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December, 2013: Whether You’re in your 20’s or in your 50’s

Sharon and William’s cases have made their way onto December’s success stories: as you will see, they are a study in contrasts; one is a 27 year old woman and the other is a 55 year old gentleman . I am happy to report that both individuals were able to avoid the need to proceed to hearing as argument briefs were brought to the attention of the judges (with each judge determining that a fully favorable decision was warranted without the need to proceed to hearing).

Sharon’s case came to us quite late in the process. Sharon’s case involved a 27 year old woman who had already appealed her case twice by the time she contacted our office. She was suffering from the effects of a rare disorder known as Mastocytosis which involved symptoms that include pain, fatigue, depression along with anxiety. Upon our involvement, knowing that Sharon’s case was about to be scheduled for hearing, we rushed to obtain medical questionnaires from her primary care physician, immune disorder specialist and psychiatrist so as to address the severity of her condition and the extent of her functional limitations. Within two (2) months’ time we were able to present an argument brief that included the additional treatment records which were missing along with very telling questionnaires. In short order, the presiding Administrative Law Judge at the Boston Office of Disability Adjudication and Review was provided with the information which had previously been missing such that he was now in a position to provide a fully favorable decision without the need to proceed to the hearing (which had been scheduled for Sharon in the interim). We are happy to report that Sharon was able to avoid the need to stress over the holidays as 1) she did not need to attend the scheduled hearing and 2) she knew that financial assistance both in the form of retroactive and ongoing Social Security disability benefits was on its way.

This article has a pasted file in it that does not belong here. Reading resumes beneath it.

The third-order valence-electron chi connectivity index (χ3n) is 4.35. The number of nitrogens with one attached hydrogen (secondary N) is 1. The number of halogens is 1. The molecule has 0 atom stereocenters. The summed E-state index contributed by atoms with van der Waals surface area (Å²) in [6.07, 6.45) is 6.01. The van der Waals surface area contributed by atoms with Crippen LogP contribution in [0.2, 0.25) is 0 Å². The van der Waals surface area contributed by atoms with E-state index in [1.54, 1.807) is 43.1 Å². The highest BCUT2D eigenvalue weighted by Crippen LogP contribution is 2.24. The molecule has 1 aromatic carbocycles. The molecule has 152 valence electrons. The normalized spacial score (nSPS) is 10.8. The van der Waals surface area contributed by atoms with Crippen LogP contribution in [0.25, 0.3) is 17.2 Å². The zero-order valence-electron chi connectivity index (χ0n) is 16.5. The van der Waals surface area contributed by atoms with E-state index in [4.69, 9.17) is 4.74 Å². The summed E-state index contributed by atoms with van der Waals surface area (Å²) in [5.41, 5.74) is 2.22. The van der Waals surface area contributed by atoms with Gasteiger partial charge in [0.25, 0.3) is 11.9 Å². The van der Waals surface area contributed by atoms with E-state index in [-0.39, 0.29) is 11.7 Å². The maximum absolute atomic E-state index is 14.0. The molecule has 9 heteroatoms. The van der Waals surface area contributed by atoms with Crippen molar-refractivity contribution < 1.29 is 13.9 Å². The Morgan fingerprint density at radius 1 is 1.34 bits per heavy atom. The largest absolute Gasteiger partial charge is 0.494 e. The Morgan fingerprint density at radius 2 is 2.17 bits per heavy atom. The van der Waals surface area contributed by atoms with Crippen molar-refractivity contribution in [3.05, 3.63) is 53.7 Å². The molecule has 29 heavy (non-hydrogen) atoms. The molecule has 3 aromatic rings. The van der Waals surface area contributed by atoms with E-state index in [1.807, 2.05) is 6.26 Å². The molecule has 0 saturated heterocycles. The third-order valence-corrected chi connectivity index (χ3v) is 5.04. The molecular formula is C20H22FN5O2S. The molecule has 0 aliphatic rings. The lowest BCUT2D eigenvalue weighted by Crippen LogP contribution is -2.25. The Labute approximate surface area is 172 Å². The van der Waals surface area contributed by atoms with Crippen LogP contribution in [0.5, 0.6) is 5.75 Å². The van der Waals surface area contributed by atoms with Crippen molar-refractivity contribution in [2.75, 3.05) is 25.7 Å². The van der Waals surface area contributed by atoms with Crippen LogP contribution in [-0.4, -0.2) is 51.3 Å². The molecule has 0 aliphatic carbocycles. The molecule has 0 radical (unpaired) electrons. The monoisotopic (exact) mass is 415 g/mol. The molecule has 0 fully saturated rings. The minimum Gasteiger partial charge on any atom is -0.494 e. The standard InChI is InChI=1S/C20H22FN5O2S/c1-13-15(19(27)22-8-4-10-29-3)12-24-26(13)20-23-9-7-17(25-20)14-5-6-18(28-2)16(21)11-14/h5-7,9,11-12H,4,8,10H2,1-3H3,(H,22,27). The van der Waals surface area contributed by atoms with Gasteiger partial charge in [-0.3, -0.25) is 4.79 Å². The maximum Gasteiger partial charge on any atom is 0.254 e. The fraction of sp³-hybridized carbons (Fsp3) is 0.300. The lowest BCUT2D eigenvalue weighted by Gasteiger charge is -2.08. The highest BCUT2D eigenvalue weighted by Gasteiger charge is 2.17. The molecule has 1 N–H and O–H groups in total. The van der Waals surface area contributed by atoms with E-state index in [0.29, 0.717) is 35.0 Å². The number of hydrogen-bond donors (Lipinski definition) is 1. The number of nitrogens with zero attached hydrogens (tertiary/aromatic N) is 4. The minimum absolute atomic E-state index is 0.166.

William’s case involves that of a 55 year old gentleman with a strong work history, having worked very physically demanding positions for many years. Notwithstanding his 5th grade education and the fact that he is functionally illiterate (unable to read, write and speak English), he maintained a consistent work history for many years until such time as his back problems and mental health problems made it impossible for him to continue. Given William’s lack of education, past work history and age, Social Security’s Grid rules (which I’ve referred to many times in my prior success stories), a finding that William was limited to sedentary (that is, sit down) work should prompt a finding that he is disabled under Social Security’s rules. Unfortunately, at the time of the prior agency determinations, there was insufficient medical documentation concerning William’s back problems to support a finding that he’s limited to sit down work. Upon our involvement, we were able to prevail upon William’s primary care physician to provide us with the early treatment records that were missing along with a functional capacity questionnaire that addressed how limited William remained as a result of his condition. Unfortunately, even with a very clear brief making clear that William should be found to have met a grid rule, the reviewing attorney did not see fit to provide a favorable decision. Given how apparent it was that William should qualify for benefits, we provided an additional argument brief to the presiding Administrative Law Judge at the Lawrence Office of Disability Adjudication and Review and, fortunately, they found it appropriate to provide a fully favorable decision prior to the need to proceed to the scheduled hearing.